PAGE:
In a paper published in the journal JACS Au, the scientists behind the innovation explain that it opens the door for new catalytic technologies using non-precious metal catalysts for applications such as storing renewable energy, making renewable fuels, and manufacturing sustainable materials.
The inspiration behind this work is what the group sees as a major barrier to advancing technology: the short supply of rhodium and palladium, globally, and their high prices.
Given this state of affairs, the researchers decided to use their knowledge of how electrons behave on surfaces to test a theory that states that adding and removing electrons to one material could turn the metal oxide into something that mimicked the properties of another.
“Atoms really do not want to change their number of electrons, but we invented the catalytic condenser device that allows us to tune the number of electrons at the surface of the catalyst,” Paul Dauenhauer, the professor of chemical engineering and materials science at the University of Minnesota that led the research team, said in a media statement.
“This opens up an entirely new opportunity for controlling chemistry and making abundant materials act like precious materials.”
The catalytic condenser device uses a combination of nanometer films to move and stabilize electrons at the surface of the catalyst. This design has the unique mechanism of combining metals and metal oxides with graphene to enable fast electron flow with surfaces that are tunable for chemistry.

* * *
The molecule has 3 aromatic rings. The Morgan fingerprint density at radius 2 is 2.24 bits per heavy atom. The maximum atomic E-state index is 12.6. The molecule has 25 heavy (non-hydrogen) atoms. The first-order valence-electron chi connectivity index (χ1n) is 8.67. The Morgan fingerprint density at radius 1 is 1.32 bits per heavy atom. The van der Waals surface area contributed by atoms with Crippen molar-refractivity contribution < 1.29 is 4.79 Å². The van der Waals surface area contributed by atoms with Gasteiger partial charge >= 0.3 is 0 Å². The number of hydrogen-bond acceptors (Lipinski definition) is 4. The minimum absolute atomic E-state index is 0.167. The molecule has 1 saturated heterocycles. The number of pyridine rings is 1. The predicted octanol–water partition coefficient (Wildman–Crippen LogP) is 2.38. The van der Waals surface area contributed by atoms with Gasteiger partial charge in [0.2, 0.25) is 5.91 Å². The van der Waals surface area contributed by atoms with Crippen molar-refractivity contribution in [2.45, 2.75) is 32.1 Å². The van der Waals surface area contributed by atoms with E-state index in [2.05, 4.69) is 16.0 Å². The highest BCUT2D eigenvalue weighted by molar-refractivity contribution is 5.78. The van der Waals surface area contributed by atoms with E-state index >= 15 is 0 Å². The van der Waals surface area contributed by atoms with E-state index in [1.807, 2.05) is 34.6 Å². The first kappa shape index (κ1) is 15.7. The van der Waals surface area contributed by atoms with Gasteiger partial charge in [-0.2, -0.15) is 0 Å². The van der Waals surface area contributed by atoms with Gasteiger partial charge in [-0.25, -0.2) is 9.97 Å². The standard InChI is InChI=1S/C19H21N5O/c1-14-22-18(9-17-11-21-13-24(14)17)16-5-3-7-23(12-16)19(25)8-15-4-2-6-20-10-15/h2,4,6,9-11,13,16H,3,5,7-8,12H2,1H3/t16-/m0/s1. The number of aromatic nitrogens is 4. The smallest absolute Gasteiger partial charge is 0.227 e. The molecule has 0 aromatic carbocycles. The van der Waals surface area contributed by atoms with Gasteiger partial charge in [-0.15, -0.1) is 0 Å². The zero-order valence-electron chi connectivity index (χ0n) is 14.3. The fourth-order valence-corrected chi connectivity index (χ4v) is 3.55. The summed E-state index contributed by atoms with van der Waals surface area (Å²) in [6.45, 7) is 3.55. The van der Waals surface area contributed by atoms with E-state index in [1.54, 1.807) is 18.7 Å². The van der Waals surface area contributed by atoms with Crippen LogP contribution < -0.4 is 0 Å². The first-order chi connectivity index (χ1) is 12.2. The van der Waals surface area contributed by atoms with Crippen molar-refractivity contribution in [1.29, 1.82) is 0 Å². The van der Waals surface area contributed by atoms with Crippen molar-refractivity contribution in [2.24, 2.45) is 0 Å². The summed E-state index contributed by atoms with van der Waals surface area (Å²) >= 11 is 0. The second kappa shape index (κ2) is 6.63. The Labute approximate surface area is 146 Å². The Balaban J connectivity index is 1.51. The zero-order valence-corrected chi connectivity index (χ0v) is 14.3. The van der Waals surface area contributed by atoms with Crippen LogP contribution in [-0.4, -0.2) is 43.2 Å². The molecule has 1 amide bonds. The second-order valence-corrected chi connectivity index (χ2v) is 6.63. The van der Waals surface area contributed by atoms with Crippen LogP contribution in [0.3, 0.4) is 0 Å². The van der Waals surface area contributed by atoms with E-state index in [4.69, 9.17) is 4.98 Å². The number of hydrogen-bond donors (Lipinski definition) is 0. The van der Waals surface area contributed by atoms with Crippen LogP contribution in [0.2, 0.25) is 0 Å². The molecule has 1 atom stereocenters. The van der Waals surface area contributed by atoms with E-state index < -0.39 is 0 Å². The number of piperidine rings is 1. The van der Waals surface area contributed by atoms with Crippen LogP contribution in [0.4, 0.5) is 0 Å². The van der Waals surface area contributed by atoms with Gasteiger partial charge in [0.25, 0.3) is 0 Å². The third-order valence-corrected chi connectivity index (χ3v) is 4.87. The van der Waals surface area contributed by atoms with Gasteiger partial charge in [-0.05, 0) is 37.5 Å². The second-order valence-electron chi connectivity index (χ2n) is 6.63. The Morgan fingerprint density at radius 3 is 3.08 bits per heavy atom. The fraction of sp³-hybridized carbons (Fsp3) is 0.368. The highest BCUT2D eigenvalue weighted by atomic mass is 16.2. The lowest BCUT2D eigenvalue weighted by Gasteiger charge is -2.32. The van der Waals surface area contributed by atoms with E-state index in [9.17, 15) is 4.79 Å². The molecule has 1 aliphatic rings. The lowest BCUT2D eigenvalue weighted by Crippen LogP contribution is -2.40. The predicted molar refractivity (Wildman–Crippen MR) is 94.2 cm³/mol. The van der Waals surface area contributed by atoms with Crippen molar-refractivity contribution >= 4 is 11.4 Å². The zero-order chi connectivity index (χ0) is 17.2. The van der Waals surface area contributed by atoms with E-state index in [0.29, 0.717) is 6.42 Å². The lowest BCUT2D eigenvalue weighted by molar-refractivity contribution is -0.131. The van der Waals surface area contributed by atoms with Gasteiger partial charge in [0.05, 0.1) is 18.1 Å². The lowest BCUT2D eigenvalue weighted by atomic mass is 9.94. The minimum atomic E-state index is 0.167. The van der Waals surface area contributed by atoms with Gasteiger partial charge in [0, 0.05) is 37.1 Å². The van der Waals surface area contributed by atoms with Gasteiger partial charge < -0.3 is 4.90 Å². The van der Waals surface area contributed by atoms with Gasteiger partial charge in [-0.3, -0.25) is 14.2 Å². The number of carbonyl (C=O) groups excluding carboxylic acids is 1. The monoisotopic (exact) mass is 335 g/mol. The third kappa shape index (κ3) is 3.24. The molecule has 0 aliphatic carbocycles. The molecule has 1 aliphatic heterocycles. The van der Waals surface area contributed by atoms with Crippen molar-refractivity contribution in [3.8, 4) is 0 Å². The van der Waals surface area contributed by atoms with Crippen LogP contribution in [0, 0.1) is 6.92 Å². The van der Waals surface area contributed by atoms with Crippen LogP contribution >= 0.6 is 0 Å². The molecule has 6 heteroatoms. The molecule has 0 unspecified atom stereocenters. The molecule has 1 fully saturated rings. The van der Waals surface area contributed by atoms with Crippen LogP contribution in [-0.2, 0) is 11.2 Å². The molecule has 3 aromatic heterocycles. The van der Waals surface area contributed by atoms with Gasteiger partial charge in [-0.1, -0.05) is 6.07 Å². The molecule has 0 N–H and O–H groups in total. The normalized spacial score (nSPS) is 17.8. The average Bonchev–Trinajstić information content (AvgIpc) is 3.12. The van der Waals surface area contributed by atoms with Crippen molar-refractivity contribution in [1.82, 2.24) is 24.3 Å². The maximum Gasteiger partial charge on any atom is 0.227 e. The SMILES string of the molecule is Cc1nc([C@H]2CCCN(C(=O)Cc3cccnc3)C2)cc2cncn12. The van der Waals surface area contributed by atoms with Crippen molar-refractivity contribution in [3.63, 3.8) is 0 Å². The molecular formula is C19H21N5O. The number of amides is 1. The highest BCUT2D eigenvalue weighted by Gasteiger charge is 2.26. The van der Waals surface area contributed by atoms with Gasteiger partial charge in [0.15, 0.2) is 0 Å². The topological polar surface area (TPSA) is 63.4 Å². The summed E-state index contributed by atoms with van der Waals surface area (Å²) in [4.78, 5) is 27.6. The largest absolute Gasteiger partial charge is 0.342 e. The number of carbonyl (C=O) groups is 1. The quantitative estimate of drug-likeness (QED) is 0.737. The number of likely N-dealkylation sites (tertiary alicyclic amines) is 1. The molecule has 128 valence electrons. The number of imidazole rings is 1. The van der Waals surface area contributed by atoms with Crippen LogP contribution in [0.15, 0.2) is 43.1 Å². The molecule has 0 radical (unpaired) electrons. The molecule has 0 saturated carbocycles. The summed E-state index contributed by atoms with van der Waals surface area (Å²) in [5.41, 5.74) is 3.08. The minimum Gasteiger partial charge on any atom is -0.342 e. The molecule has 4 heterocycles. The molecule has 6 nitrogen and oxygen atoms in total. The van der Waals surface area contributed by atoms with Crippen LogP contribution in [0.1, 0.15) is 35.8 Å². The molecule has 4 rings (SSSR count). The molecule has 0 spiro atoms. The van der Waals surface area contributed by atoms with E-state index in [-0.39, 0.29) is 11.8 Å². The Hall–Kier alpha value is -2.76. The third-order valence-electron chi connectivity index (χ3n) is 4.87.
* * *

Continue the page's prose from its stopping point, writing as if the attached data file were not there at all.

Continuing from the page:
“Using various thin-film technologies, we combined a nano-scale film of alumina made from low-cost abundant aluminum metal with graphene, which we were then able to tune to take on the properties of other materials,” Tzia Ming Onn, a post-doctoral researcher who fabricated and tested the catalytic condensers, said.
“The substantial ability to tune the catalytic and electronic properties of the catalyst exceeded our expectations.”
According to Dauenhauer and Onn, the catalytic condenser design has broad utility as a platform device for a range of manufacturing applications. This versatility comes from its nanometer fabrication that incorporates graphene as an enabling component of the active surface layer.
The scientists also explained that the power of the device to stabilize electrons (or the absence of electrons called “holes”) is tunable with varying compositions of a strongly insulating internal layer. The device’s active layer also can incorporate any base catalyst material with additional additives, that can then be tuned to achieve the properties of expensive catalytic materials.
“We view the catalytic condenser as a platform technology that can be implemented across a host of manufacturing applications,” co-author Dan Frisbie said. “The core design insights and novel components can be modified to almost any chemistry we can imagine.”
The team plans to continue their research on catalytic condensers by applying them to precious metals for some of the most important sustainability and environmental problems.
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